Libraries, role models inspire children’s love of reading 

As National Book Weekdraws to a close,Griffith University literacy expert Professor Beryl Exley says the motivation to read is really important for children’s understanding of the written word.

“The local library can be really helpful to families as it gives them access to a wide range of books and allowing them to choose what they want to read helps them engage with those texts,’’ she says.

“It’s also very important for children to have a reading role model, as they benefit from havingpeoplearound them who they admire and if that person makesregulartime to read to them, the children are morelikely to become interested in reading.”

She says even in the 21stcentury children’s picture books are still important in helping children engage with texts and promote learning.

“Fromblack and white drawingswhich supplement the written word in anovel,torich and colourful,sophisticatedelectronic formats, there is so much choice today for young readers.

“As well as beautifully illustrated hard copies, we’re also seeing a new breed of children’s picture books emerge with digital technology and this is where the interactive element arises.

“When a child movesthroughthe picture book in e-book format they have to bring the characters alive, they do tasks to show they’ve actually connected to that character or understood something in that character’s world.

“Some of the e-books allow children to choose their own adventure, so there doesn’thave tobe a linear way of reading theseparticular texts.”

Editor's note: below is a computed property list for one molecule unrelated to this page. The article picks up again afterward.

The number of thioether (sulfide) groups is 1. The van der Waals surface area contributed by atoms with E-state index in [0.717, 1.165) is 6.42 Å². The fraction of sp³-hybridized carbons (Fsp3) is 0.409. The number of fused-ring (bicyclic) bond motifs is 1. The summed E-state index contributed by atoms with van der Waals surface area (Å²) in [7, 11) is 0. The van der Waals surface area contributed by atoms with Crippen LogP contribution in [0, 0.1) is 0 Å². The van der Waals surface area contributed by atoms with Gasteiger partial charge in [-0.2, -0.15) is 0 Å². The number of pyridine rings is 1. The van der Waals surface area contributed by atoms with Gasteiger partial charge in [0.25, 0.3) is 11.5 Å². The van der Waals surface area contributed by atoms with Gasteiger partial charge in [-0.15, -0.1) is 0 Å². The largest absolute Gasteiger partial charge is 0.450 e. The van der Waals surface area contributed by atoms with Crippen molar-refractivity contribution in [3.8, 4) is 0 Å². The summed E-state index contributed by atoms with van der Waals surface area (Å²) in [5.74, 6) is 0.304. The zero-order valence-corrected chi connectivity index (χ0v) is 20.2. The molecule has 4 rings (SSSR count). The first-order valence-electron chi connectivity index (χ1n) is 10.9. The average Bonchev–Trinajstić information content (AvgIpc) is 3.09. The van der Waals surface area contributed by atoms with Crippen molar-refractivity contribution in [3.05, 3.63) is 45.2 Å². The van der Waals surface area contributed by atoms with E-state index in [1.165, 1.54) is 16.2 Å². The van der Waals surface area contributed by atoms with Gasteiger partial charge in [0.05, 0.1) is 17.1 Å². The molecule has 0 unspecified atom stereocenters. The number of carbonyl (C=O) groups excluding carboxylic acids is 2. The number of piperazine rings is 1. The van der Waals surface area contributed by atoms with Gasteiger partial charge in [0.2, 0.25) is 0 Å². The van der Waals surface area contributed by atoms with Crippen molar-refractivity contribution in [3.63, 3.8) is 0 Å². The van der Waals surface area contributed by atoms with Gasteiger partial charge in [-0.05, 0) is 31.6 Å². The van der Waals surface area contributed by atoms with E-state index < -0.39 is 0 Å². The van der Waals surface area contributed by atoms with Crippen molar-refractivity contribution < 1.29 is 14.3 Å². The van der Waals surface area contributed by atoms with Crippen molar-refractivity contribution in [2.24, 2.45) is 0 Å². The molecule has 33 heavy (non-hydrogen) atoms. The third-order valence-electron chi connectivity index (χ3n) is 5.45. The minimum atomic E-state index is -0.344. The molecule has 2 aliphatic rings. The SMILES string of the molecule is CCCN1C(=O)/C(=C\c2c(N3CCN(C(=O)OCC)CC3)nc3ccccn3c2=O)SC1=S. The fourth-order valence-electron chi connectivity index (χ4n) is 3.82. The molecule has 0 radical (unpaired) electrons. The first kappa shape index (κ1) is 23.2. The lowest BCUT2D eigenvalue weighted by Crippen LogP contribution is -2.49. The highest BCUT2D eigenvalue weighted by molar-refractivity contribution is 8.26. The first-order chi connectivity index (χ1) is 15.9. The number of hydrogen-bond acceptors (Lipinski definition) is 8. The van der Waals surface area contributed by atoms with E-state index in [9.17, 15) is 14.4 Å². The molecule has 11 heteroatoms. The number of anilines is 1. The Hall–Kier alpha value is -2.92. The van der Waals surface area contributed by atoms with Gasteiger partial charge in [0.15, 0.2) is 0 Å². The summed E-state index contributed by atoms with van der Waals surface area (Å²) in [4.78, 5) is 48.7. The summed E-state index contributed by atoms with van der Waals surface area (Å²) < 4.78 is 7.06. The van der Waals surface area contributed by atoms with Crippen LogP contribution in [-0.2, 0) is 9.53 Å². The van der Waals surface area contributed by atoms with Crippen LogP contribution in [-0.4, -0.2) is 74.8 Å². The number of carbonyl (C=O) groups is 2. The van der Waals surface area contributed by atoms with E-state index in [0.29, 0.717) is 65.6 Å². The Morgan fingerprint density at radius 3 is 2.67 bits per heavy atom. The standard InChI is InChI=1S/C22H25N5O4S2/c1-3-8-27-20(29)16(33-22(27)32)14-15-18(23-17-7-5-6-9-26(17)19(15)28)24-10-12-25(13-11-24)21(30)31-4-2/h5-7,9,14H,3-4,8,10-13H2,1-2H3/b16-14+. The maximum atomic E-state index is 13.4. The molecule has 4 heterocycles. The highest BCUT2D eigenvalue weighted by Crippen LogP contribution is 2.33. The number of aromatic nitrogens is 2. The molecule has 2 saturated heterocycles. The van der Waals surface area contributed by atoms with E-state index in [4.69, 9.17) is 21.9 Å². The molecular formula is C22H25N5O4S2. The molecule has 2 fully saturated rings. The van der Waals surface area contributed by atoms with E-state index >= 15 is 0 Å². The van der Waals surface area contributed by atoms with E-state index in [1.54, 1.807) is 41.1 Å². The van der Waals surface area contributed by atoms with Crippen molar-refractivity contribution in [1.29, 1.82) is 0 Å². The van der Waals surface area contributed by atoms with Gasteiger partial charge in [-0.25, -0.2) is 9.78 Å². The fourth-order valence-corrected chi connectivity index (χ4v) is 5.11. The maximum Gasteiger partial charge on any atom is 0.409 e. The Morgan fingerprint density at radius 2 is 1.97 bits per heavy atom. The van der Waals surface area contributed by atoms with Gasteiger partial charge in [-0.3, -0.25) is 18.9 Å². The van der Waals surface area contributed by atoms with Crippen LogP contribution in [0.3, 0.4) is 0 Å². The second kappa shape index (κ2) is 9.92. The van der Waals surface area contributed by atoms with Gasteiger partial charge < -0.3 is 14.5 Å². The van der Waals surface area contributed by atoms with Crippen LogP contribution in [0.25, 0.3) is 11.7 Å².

She said when it comes to engaging children in reading practices, teachers in Australian schools were doing more scaffolding work with children to help them interact with texts.

“It’s a really exciting place to be teaching.”

The home environment is also an important place to instil a love of reading in children.

“We encourage the reading of books at home for pleasure and to allow conversations to happen about the experiences of the characters and life worlds that children can’t experience but they benefit from knowing about them.

“We also know that reading opportunities are richer when we’ve hadthe opportunity to talk to somebody about how we understood a text, some of the situations that happen to characters, and the environments in which a character appears.

Another reason children’s literature holds so much value is for reading pleasure. It’s always a pleasure reading something that’s been either written or illustrated in asophisticated way and to be able to work through that text — whether written or visual.

Professor Beryl Exley is an international expert in English Curriculum and Literacy Education. She has published widely on her research onthe teachingof reading. She is the National President of the Australian Literacy Educators’ Association.